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Is your kid snoring? (and what does it mean – 3/12/12)

March 12, 2012

Sleep and Behavior

Research has long linked sleep and behavior – in adults.  The picture in children has been cloudier.  Now a new study of British data evaluated by American academic researchers, makes the picture clearer:

Snoring is not good for children.

The Avon Longitudinal Study

Mothers and fathers filled out questionnaires on children aged 6 – 69 months.  Most were then followed until age 7, with special questions asked at ages 4 and 7.

If kids had snoring, mouth breathing, or apneas (stopped breathing episodes) at ages 6-8 months, they had a 40-50% greater chance of behavioral problems years later.

If the problem persisted beyond that time, the behavioral problems were more frequent – and more severe.

What Were the Behavioral Problems?

Kids were assessed by a questionnaire that looked at 4 major areas:  sociability and helpfulness; conduct, meaningly mainly getting into trouble;  peer problems; and inattention and hyperactivity.  The more snoring, the longer the snoring, the more problems developed – even after controlling for factors like age, sex, socio-economic status.

Are These Findings New?

It’s been known for a long time that kids with sleep apnea – often brought on by very large tonsils or weight gain – have considerably higher rates of attention deficit disorder.  What had not previously been shown quite as well was the longitudinal development of behavioral problems after the appearance of sleep disordered breathing.

Why Would Sleep Disordered Breathing Cause Trouble?

There are many possible causes.  Sleep is needed for rest, restoration, and regeneration of tissues.  Kids in particular are growing, in many ways. If they don’t rest well, regeneration and development won’t work right.

Snoring and apneas mean that breathing and circulation are not fully synchronized. When such basic functions do not work properly there are innumerable physiologic effects, only some of which have been worked out in adults.

Third, snoring may be a marker for other inflammatory/auto-immune difficulties going on with children that may lead to further disease and poor function.

What Does This Mean for Schooling?

That kids won’t learn as well.  A recent British survey found teachers complaining that 92% of their pupils – at some point in the school day – looked tired or sleepy.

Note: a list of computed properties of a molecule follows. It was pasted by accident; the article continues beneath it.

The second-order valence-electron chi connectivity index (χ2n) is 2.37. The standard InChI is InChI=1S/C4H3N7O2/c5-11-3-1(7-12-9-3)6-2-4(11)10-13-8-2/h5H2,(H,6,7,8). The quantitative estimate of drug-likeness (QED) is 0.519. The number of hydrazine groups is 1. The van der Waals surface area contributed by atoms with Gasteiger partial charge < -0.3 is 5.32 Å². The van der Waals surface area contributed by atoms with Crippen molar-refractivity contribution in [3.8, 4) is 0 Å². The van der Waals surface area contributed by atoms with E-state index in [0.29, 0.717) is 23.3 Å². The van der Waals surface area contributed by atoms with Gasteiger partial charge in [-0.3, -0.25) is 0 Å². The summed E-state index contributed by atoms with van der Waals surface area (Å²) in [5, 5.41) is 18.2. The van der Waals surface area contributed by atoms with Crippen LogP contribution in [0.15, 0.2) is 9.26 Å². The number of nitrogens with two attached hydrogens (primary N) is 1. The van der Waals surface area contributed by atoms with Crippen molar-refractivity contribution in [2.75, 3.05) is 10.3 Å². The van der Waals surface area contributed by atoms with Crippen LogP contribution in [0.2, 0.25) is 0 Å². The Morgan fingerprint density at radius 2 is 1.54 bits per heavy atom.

Sleep is needed for memory formation.  Anything interfering with sleep will interfere with learning.

Does Snoring Have Other Public Health Effects?

Sadly, yes.  If kids do not sleep well they tend to gain weight.  Weightier kids don’t do quite as well in school, have more problems socially, and generally became weightier adults.

What Should a Parent Do?

Notice if your kid is snoring, or mouth breathing, or having stopped breathing episodes at night or napping.

You find out by watching them sleep.

If they don’t have such problems, good. If they do, ask their pediatrician to check their tonsils.  See if your kid sleeps better on the side than on their back.  If they are gaining weight – which can lead to more sleep disordered breathing – make sure they eat breakfast. Then check how they eat and move during the day.  Walking after meals can help control weight at any age.

Then survey how they spend their waking and sleeping hours.  Are they eating junk food at school?  Keeping their electronic devices on through the night?  Giving themselves enough hours of sleep to grow normally?

Kids need lots of physical activity – and lots of active rest.  It pay to use your body the way it’s built.

At any age.
Rest, sleep, Sarasota Sleep Doctor, well-being, regeneration, longevity, body clocks, insomnia, sleep disorders, the rest doctor, matthew edlund, the power of rest, the body clock, psychology today, huffington post, redbook, longboat key news

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